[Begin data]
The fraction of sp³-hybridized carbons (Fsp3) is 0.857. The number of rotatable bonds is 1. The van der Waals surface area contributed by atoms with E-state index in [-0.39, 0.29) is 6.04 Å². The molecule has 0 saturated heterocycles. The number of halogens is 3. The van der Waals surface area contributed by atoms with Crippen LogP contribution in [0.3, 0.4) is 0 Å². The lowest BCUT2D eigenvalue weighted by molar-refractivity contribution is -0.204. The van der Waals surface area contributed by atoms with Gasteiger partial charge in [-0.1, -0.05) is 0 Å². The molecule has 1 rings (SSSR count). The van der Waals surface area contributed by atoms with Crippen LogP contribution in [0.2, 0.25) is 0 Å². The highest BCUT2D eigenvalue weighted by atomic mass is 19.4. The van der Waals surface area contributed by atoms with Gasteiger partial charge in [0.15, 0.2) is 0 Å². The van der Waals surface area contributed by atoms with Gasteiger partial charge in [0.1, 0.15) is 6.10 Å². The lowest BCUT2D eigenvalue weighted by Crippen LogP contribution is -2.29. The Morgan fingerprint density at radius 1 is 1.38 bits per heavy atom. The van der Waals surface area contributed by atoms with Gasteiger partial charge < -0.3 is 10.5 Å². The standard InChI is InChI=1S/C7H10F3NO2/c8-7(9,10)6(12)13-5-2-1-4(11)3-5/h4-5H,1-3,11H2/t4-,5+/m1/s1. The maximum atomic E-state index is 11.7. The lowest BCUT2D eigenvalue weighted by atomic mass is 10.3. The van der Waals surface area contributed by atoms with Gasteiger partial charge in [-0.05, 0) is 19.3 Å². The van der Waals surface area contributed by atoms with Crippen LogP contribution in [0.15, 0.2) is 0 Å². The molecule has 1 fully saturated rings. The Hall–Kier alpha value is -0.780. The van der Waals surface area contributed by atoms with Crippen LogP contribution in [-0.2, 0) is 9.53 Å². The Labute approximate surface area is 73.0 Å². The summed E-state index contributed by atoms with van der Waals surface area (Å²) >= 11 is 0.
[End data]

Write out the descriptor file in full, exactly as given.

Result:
The fraction of sp³-hybridized carbons (Fsp3) is 0.857. The number of rotatable bonds is 1. The van der Waals surface area contributed by atoms with E-state index in [-0.39, 0.29) is 6.04 Å². The molecule has 0 saturated heterocycles. The number of halogens is 3. The van der Waals surface area contributed by atoms with Crippen LogP contribution in [0.3, 0.4) is 0 Å². The lowest BCUT2D eigenvalue weighted by molar-refractivity contribution is -0.204. The van der Waals surface area contributed by atoms with Gasteiger partial charge in [-0.1, -0.05) is 0 Å². The molecule has 1 rings (SSSR count). The van der Waals surface area contributed by atoms with Crippen LogP contribution in [0.2, 0.25) is 0 Å². The highest BCUT2D eigenvalue weighted by atomic mass is 19.4. The van der Waals surface area contributed by atoms with Gasteiger partial charge in [0.15, 0.2) is 0 Å². The van der Waals surface area contributed by atoms with Gasteiger partial charge in [0.1, 0.15) is 6.10 Å². The lowest BCUT2D eigenvalue weighted by Crippen LogP contribution is -2.29. The Morgan fingerprint density at radius 1 is 1.38 bits per heavy atom. The van der Waals surface area contributed by atoms with Gasteiger partial charge < -0.3 is 10.5 Å². The standard InChI is InChI=1S/C7H10F3NO2/c8-7(9,10)6(12)13-5-2-1-4(11)3-5/h4-5H,1-3,11H2/t4-,5+/m1/s1. The maximum atomic E-state index is 11.7. The lowest BCUT2D eigenvalue weighted by atomic mass is 10.3. The van der Waals surface area contributed by atoms with Gasteiger partial charge in [-0.05, 0) is 19.3 Å². The van der Waals surface area contributed by atoms with Crippen LogP contribution in [0.15, 0.2) is 0 Å². The molecule has 1 fully saturated rings. The Hall–Kier alpha value is -0.780. The van der Waals surface area contributed by atoms with Crippen LogP contribution in [-0.2, 0) is 9.53 Å². The Labute approximate surface area is 73.0 Å². The summed E-state index contributed by atoms with van der Waals surface area (Å²) >= 11 is 0.